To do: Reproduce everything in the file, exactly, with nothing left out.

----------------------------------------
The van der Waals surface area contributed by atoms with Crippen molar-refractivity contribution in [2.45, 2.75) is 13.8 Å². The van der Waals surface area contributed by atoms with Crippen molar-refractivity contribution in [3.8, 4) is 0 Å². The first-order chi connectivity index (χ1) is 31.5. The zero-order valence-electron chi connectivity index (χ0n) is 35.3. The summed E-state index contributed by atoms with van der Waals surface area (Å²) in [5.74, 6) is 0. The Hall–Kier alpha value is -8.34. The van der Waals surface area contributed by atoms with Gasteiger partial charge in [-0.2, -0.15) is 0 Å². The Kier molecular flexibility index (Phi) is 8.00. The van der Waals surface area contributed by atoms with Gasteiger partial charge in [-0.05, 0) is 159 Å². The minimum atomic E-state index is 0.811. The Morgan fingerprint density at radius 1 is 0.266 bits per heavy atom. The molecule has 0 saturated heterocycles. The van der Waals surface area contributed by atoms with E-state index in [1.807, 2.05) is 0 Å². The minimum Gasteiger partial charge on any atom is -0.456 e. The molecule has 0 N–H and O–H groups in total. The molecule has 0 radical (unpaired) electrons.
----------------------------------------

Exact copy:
The van der Waals surface area contributed by atoms with Crippen molar-refractivity contribution in [2.45, 2.75) is 13.8 Å². The van der Waals surface area contributed by atoms with Crippen molar-refractivity contribution in [3.8, 4) is 0 Å². The first-order chi connectivity index (χ1) is 31.5. The zero-order valence-electron chi connectivity index (χ0n) is 35.3. The summed E-state index contributed by atoms with van der Waals surface area (Å²) in [5.74, 6) is 0. The Hall–Kier alpha value is -8.34. The van der Waals surface area contributed by atoms with Gasteiger partial charge in [-0.2, -0.15) is 0 Å². The Kier molecular flexibility index (Phi) is 8.00. The van der Waals surface area contributed by atoms with Gasteiger partial charge in [-0.05, 0) is 159 Å². The minimum atomic E-state index is 0.811. The Morgan fingerprint density at radius 1 is 0.266 bits per heavy atom. The molecule has 0 saturated heterocycles. The van der Waals surface area contributed by atoms with E-state index in [1.807, 2.05) is 0 Å². The minimum Gasteiger partial charge on any atom is -0.456 e. The molecule has 0 N–H and O–H groups in total. The molecule has 0 radical (unpaired) electrons.